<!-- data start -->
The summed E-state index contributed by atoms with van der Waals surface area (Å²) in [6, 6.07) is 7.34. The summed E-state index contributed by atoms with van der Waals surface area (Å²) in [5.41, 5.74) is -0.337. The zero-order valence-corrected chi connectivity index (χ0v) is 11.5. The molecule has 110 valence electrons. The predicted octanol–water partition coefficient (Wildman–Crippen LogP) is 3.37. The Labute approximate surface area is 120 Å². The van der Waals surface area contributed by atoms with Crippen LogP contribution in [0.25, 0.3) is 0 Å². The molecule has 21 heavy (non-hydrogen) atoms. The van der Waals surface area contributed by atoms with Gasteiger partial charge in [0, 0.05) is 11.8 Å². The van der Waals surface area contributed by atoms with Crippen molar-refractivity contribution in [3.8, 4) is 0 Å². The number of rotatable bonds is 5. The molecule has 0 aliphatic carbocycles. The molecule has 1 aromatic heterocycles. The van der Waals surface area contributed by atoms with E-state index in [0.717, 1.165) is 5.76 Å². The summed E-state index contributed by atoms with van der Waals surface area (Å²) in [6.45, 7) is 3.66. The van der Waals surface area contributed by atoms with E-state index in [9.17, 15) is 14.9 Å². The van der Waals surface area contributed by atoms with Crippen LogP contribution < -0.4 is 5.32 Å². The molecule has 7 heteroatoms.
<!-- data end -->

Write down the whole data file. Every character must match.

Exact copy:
The summed E-state index contributed by atoms with van der Waals surface area (Å²) in [6, 6.07) is 7.34. The summed E-state index contributed by atoms with van der Waals surface area (Å²) in [5.41, 5.74) is -0.337. The zero-order valence-corrected chi connectivity index (χ0v) is 11.5. The molecule has 110 valence electrons. The predicted octanol–water partition coefficient (Wildman–Crippen LogP) is 3.37. The Labute approximate surface area is 120 Å². The van der Waals surface area contributed by atoms with Crippen LogP contribution in [0.25, 0.3) is 0 Å². The molecule has 21 heavy (non-hydrogen) atoms. The van der Waals surface area contributed by atoms with Gasteiger partial charge in [0, 0.05) is 11.8 Å². The van der Waals surface area contributed by atoms with Crippen molar-refractivity contribution in [3.8, 4) is 0 Å². The number of rotatable bonds is 5. The molecule has 0 aliphatic carbocycles. The molecule has 1 aromatic heterocycles. The van der Waals surface area contributed by atoms with E-state index in [0.717, 1.165) is 5.76 Å². The summed E-state index contributed by atoms with van der Waals surface area (Å²) in [6.45, 7) is 3.66. The van der Waals surface area contributed by atoms with E-state index in [9.17, 15) is 14.9 Å². The van der Waals surface area contributed by atoms with Crippen LogP contribution < -0.4 is 5.32 Å². The molecule has 7 heteroatoms.